Mr Larwood said many residents are struggling financially after being hit by the extra costs, and are unable to sell the flats due to the fire safety issues. He said: “People invested their life savings into these homes and have had this risk hanging over their heads. People are telling me ‘I’ve got no more money, I don’t know what to do’.
“Taylor Wimpey should pay the whole costs. They built it with defects.”
Taylor Wimpey said they have “no ownership or legal interest” in Victoria Wharf, despite then owning the construction company that built the flats. Instead, the fees are paid by residents, through a service charge to property management company FirstPort.
To help pay to remove unsafe cladding from high-rise buildings, the UK government put aside funding after the Grenfell Tower fire. But the extra funding received in Wales because of this was spent instead on fighting the coronavirus, according to an email from the Welsh Government to a Victoria Wharf resident.
The email said: “The UK Government has announced funding for the removal of unsafe cladding from residential buildings taller than 18 metres; this funding is in relation to both non-compliant aluminium composite material cladding, and a more general fund for other types of cladding.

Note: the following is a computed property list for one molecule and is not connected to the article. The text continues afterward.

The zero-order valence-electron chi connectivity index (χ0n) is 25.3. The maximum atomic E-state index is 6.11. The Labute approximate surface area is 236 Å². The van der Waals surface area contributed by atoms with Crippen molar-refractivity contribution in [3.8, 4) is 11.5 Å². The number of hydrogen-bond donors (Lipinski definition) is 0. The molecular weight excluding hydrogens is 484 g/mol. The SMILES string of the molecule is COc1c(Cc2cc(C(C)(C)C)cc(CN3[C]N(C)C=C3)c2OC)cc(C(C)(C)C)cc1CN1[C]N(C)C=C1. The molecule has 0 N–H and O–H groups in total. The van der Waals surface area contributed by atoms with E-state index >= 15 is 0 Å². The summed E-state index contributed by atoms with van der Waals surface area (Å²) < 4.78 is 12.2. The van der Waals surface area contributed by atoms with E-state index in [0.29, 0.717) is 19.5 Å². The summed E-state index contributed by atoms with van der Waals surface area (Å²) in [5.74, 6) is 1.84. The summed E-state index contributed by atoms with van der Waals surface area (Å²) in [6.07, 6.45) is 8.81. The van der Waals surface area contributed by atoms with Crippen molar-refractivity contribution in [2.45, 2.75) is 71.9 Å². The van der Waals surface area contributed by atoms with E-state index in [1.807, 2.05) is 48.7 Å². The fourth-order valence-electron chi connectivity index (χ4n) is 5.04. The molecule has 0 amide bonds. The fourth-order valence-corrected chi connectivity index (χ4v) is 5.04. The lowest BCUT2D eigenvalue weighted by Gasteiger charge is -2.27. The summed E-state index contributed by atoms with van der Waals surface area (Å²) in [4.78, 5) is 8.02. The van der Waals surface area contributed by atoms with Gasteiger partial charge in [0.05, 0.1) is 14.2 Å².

“While the Welsh Government will receive some consequential funding, it is for Welsh ministers to decide how this money will be spent in Wales. During the pandemic, additional funding is being targeted at our Covid-19 response and so there is currently no funding available in Wales for the remediation of cladding or any other building defects.”
The elections in May are also causing a delay to any current action by the Welsh Government, according to Lynda Thorne, Cardiff council cabinet member for housing, in an email to a Victoria Wharf resident.
Cllr Thorne said: “[Housing minister Julie James] is committed to putting legislation in place to address the issues. The problem is that members of Welsh Government are up for election in May next year, and so although she is committed, everything depends on the results of those elections.
“If Labour win the majority of seats, then they can introduce [legislation] to protect leaseholders. My officers and I are committed to supporting leaseholders however we can, but until the legislation is changed there is little we can do.
“I am sorry this is probably not giving you much comfort for an immediate solution.”